Only time will tell.



  4. Effective Tax Rate, 2010 Edition

    Each year, once I’ve completed and filed our income taxes, I like to spend a little time calculating my household’s effective tax rate. What’s an “effective tax rate,” you ask?

    Well, it’s a way for me to get outside of the usual “What tax bracket are you in?” thinking that so many folks seem mired in. Yes, income-tax brackets get all the media focus and hubbub, especially when tax rates change, but last time I checked, I pay more taxes than just the “income” variety.

    Since income taxes are really only part of our overall, real-world tax picture — think Medicare taxes, Social Security taxes, property taxes, and so on — it strikes me that figuring a more comprehensive “effective tax rate” gives a much better feel for how much of our money is really going out the door to the Tax Man.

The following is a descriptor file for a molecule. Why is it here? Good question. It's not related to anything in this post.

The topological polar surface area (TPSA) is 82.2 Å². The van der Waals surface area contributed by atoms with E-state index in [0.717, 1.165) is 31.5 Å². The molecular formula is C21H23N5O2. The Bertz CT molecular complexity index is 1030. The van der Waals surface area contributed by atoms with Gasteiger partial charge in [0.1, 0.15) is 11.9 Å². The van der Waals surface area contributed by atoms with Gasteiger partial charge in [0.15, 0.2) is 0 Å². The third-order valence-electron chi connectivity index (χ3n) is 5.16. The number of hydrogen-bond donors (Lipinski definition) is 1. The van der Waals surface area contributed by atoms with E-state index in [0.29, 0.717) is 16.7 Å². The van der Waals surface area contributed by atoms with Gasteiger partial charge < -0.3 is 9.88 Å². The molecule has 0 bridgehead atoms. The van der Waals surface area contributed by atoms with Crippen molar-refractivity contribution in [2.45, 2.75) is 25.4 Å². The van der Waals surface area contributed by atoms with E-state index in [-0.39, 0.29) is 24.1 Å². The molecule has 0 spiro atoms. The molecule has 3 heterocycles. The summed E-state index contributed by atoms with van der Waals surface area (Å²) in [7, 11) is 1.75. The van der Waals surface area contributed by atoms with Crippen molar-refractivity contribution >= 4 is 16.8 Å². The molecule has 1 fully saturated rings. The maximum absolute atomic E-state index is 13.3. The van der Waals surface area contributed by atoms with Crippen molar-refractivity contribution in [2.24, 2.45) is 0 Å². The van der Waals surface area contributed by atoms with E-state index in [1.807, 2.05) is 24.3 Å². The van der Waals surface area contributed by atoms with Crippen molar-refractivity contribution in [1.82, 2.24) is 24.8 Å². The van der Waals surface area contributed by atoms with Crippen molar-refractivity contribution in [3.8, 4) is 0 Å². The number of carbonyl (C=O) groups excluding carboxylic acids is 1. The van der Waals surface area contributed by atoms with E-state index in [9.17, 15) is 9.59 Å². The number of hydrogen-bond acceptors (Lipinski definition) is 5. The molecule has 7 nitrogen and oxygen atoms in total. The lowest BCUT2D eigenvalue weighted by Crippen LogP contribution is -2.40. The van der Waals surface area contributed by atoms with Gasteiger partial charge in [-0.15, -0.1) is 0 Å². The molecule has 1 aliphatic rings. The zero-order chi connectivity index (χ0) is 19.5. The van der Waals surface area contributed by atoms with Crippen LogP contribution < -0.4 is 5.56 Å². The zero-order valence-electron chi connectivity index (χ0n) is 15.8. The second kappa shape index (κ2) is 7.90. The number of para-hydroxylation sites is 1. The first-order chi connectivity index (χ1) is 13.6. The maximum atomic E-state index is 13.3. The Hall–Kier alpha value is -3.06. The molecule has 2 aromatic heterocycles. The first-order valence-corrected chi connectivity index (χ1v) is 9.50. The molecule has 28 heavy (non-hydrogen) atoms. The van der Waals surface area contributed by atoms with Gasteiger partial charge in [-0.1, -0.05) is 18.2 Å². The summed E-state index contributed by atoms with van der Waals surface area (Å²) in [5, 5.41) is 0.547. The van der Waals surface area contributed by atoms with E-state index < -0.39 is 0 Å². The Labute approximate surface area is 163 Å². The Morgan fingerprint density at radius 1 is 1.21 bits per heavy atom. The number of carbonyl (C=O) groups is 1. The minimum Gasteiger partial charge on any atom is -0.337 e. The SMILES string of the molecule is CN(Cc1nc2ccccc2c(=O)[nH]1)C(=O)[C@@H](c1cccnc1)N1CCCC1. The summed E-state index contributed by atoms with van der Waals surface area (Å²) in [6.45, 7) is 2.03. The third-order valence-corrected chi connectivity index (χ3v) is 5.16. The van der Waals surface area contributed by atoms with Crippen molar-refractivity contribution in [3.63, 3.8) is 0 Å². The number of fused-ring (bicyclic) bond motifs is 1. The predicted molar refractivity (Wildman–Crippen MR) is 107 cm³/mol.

What’s Included in ETR?

    When I calculate my effective tax rate (“ETR,” for short), I start by figuring out my household’s gross annual income. That includes total wages and salaries (Form W-2, Box 3), interest earnings, non-retirement-account investment income, and any other sideline income that existed for that tax year. Added together, all those items get me the “Gross Income” figure for my formula below.

    On the taxes-paid side of things, I tally up our federal income taxes paid (Form 1040, Line 60), minus any credits below that line — the last two years’ “Making Work Pay” credits would qualify here. Added to that are state income taxes paid (if any), Social Security taxes, Medicare taxes, and any property or local taxes that I forked over during the year. If I have any excise or other taxes that I paid during the year, I lob those in here, too.